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  • Writer's pictureMauricio Cordeiro

Why Data Scientists Should Use Jupyter Notebooks with Moderation

Updated: Jan 25

Jupyter notebooks were game changers for data scientists across the globe. But should they be used indiscriminately?

Introduction

There's no doubt that the launch of the project Jupyter and its notebooks back in 2015 changed the relationship between scientific programmers and their code. The first reason is the simplicity of connecting to different programming languages (kernels) and combining text with code snippets and outputs such as tables, graphs, and maps into a single page. This notebook feature made it possible, and simple, to implement the literate programming paradigm, first proposed by Donald Knuth in 1984.

Literate programming was first introduced by Knuth at Stanford University, with the objective to bring the program logic closer to the human language. It combines code with natural language texts.

The second reason is the interactive nature of Jupyter Notebooks. The possibility of experimenting with data and seeing the code's results for each typed command makes it ideal for data scientists and researchers, where the focus is on data analysis, not development.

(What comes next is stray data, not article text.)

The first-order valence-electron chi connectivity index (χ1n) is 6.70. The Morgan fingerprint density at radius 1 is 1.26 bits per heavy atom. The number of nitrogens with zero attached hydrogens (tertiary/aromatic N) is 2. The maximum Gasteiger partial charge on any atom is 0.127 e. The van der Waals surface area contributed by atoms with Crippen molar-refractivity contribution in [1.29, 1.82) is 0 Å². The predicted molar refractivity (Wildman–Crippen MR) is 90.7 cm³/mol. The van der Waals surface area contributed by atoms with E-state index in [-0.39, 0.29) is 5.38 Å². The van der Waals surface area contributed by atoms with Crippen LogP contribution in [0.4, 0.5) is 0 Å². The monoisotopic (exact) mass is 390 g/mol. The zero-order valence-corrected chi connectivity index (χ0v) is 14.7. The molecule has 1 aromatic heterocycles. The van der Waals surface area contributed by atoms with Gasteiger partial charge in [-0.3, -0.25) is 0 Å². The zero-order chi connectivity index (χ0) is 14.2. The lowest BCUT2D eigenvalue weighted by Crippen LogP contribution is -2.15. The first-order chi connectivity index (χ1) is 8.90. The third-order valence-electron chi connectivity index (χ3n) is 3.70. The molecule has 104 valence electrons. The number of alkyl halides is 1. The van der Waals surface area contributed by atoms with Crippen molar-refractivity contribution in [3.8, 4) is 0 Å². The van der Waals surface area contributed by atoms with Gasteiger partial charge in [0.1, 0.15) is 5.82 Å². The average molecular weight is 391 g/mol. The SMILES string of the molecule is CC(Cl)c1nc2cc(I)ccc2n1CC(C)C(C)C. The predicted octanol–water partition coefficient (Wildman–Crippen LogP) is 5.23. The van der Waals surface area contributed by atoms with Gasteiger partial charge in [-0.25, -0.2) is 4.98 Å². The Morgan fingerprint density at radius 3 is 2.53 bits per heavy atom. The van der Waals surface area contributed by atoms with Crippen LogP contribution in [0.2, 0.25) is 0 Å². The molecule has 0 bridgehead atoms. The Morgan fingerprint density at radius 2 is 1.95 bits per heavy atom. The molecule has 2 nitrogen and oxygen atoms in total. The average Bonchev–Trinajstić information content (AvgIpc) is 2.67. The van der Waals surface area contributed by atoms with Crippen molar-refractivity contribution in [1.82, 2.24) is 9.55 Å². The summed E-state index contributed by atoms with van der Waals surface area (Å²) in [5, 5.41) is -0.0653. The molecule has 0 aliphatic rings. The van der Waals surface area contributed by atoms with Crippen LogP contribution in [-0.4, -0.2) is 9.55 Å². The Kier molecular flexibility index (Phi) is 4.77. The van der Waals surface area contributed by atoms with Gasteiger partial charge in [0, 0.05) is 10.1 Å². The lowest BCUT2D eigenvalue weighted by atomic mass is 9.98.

By using interactive notebooks, it is no longer necessary to write a long script filled with dozens (or hundreds) lines of code prone to errors to display the results just at the end of the processing. Depending on the objective, you don't need to bother declaring functions or designing classes. You can just declare your variable on demand and focus on the results.

Bottom line: Python and Jupyter became a standard for data scientists. This can be confirmed by the increasing number of available courses and job positions that require these skills.

But now, you may be asking yourself. If it is so good (and a game-changer), why must I take care of its use?

To answer this question, I will tell a little story.

Old fashion programming

When I started to develop my research at the university, I was at least 10 years apart from any coding, and I barely knew about the existence of Python. I used to code in Pascal, C, and a little of Fortran, the main scientific languages used in the Universities when I graduated (I know, it was a long time ago). I didn't know either about the existence of Jupyter or any of those thousands of different Python packages, and it can be overwhelming.

So, I started the way I was used to. I bought two Python books (yes, yes… I still use books) and installed the basic Python interpreter and a good and free IDE. A quick web search pointed me to the Pycharm community version.

As I didn't have the benefits of the quick visualization provided by Jupyter, I've created a pipeline to preprocess all the input data and test different processing combinations. In the end, it generated all the possible graphs and outputs I needed for my research. I was forced to write a good code, that was easily reproducible, otherwise, I would not be able to analyze everything. As I was working with high-resolution satellite images, the amount of data was huge.